When I was a young newlywed, I got really excited for Christmas. The lights, music, decorations, anticipation . . . it was wonderful. And then we had children. Which, of course, meant that we had no money. At first, with just one or two kids, it wasn't such a big deal. But by number four I was just that much more aware of how hard it was to provide meaningful gifts for everyone.
Suddenly, Christmas became a very stressful time of year. I'd sit at the sewing machine for the whole month of December and agonize over the mixed emotions I was experiencing. This was supposed to be a season of merry and bright and O come let us adore Him, not "How on earth are we going to do this?"
Come Christmas day, of course, the merry faces and sweet spirits made it all worthwhile, but I couldn't escape that feeling of dread. (And I certainly didn't want to sew one more doll dress or pair of pajamas. Ever.)
Christmas just wasn't supposed to feel like that.
As the years evolved, I started to pinpoint a few problem areas. There were priorities to shift, gifts to cut back on and extended family members to coordinate with. With changes here and there, we gradually grew to a place of blessed peace and renewed enthusiasm. Christmas was once again a season of joy.
Perhaps you find yourself in a similar situation. May I share a few discoveries that we've made along the way? Hopefully some of them will ease any stress you may have during the Christmas season.
1. Gifts of Three. As I mentioned in a previous post, we've chosen to give our children three gifts each. They usually receive "something to play with, something you need, and something special for you to read." This keeps us focused and intentional.
2. Plan ahead. I keep a notebook throughout the year where I jot down gift ideas. I have the "three gifts" idea in mind and it helps me stay on track.
3. Plan ahead on the stockings, too. It's easy to go overboard on stockings. Especially when they're not planned ahead of time and there's that panicky feeling of needing to stuff them now. I have four shoe boxes under my bed. (Don't tell the kids!) One box for each of their stockings. I've chosen a pre-determined number of simple items for their stockings, and as I find or make things throughout the month, I toss them into the box. (Visit this post over at Passionate Homemaking for inexpensive stocking stuffer ideas.)
4. Consider buying gifts that go with a set. One of the stressful elements of gift buying and receiving is the thought of, "Where are we going to keep that?" As much as possible, we find gifts that can be added to a collection that our kids already have. For example, when Aidan was in his Thomas the Tank Engine phase, he received new engines or track pieces. (This info was passed onto grandparents as well in order to minimize the amount of stuff that accumulated.)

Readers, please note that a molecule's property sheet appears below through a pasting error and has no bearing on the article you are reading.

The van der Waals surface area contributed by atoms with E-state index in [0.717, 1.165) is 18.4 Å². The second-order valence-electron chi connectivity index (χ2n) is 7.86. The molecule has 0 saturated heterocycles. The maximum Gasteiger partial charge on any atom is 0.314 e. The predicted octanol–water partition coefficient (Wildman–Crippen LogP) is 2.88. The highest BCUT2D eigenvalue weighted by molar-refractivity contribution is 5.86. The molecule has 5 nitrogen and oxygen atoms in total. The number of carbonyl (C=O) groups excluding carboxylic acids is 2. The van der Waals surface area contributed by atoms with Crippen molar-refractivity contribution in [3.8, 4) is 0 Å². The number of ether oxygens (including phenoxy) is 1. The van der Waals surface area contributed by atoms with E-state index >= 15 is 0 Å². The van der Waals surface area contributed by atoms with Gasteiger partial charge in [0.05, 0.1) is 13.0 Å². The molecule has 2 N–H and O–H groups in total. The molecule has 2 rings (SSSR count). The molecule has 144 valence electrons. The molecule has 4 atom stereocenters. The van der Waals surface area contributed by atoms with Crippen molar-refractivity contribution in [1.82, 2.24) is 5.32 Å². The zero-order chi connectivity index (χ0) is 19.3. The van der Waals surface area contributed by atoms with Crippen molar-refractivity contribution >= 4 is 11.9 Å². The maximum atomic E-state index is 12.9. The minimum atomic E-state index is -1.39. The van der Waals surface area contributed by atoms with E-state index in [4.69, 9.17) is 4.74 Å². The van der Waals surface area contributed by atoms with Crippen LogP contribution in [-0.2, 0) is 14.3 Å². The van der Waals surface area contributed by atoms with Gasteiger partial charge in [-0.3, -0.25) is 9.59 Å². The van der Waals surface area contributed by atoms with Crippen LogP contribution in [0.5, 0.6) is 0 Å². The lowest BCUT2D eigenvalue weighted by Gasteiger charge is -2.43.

5. Special stockings for Mom and Dad. There have been especially lean years where Jamie and I have decided not to purchase gifts for each other (or where we simply chose to buy one thing that was especially needed). Instead, we focused on meaningful stocking gifts for each other and took joy in giving the "tree gifts" to our children. Funny, but those years stand out as rather hallowed in my memory.
6. Coordinate with extended family. As the family grows, so does the gift list. There have been years where we've drawn names and done group gifts. For several years, my sister and sister-in-law and I agreed to purchase one gift (such as a puzzle or game) for our nieces and nephews instead of individual gifts for every single child. Now that they're a bit older, we pair the kids off. For example, Bethie exchanges gifts with her cousins Alainna (on my side of the family) and Olivia (on Jamie's side). We set a price limit, and the kids absolutely love buying for each other.
7. Consider revising adult gift giving. We used to exchange gifts with our own siblings (by drawing names or pairing off), but in the past few years we've revised this as well. We realized that we'd much rather spend time together than money, especially with my brother and sister-in-law living overseas. So when we do get together, we plan a special dinner date. It's become a yearly tradition that we really look forward to.
8. Go through the closets. Start putting together a few boxes of items to donate before Christmas. Adding new toys or clothes to your home can be messy and overwhelming.
9. Give gifts that siblings will enjoy. One of my favorite things is seeing my children play together. There are a number of toys and games that are interactive and promote this kind of play. When possible, we focus on gifts that will keep our kids playing together.
10. Embrace tradition. As I look back on past years and hear the kids talk of their fond memories, I realize that it's not the gifts that matter. (Cliche, yes. Also true.) They are mostly excited about family and traditions.
If you don't have many traditions, why not start a few this year? Throw your kids in the van, turn on the Christmas music, pass out the candy canes and drive around looking at Christmas lights. Or snuggle up on the couch with popcorn and White Christmas. Visit a retirement home and share music and homemade ornaments. Light the candles and read A Christmas Carol or invite your children to act out the nativity. The possibilities are endless. And these are the things your kids will remember.
I glance at the calendar and see that it's already December 6th. There's still quite a bit to do, but I don't feel anxious or stressed or worried. I feel excited and eager and hopeful. Just like a kid.